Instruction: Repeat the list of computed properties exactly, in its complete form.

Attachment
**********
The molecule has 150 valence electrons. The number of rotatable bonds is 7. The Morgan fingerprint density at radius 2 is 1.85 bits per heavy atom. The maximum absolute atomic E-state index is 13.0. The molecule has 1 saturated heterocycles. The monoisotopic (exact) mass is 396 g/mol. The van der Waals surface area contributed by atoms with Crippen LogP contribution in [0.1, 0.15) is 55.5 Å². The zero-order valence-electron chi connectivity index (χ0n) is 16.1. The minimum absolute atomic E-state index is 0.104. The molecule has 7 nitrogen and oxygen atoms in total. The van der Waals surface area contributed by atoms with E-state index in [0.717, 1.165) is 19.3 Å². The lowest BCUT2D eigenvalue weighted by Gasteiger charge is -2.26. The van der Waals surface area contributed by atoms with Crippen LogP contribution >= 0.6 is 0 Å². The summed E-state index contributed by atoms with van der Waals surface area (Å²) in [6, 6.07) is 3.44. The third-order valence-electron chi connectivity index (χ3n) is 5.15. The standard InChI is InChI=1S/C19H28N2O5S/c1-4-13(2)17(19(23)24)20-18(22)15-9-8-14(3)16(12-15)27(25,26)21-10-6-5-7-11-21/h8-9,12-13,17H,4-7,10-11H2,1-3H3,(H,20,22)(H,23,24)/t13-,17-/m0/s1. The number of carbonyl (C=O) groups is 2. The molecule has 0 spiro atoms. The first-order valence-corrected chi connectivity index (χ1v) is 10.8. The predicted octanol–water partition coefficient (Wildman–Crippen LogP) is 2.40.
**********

The molecule has 150 valence electrons. The number of rotatable bonds is 7. The Morgan fingerprint density at radius 2 is 1.85 bits per heavy atom. The maximum absolute atomic E-state index is 13.0. The molecule has 1 saturated heterocycles. The monoisotopic (exact) mass is 396 g/mol. The van der Waals surface area contributed by atoms with Crippen LogP contribution in [0.1, 0.15) is 55.5 Å². The zero-order valence-electron chi connectivity index (χ0n) is 16.1. The minimum absolute atomic E-state index is 0.104. The molecule has 7 nitrogen and oxygen atoms in total. The van der Waals surface area contributed by atoms with E-state index in [0.717, 1.165) is 19.3 Å². The lowest BCUT2D eigenvalue weighted by Gasteiger charge is -2.26. The van der Waals surface area contributed by atoms with Crippen LogP contribution >= 0.6 is 0 Å². The summed E-state index contributed by atoms with van der Waals surface area (Å²) in [6, 6.07) is 3.44. The third-order valence-electron chi connectivity index (χ3n) is 5.15. The standard InChI is InChI=1S/C19H28N2O5S/c1-4-13(2)17(19(23)24)20-18(22)15-9-8-14(3)16(12-15)27(25,26)21-10-6-5-7-11-21/h8-9,12-13,17H,4-7,10-11H2,1-3H3,(H,20,22)(H,23,24)/t13-,17-/m0/s1. The number of carbonyl (C=O) groups is 2. The molecule has 0 spiro atoms. The first-order valence-corrected chi connectivity index (χ1v) is 10.8. The predicted octanol–water partition coefficient (Wildman–Crippen LogP) is 2.40.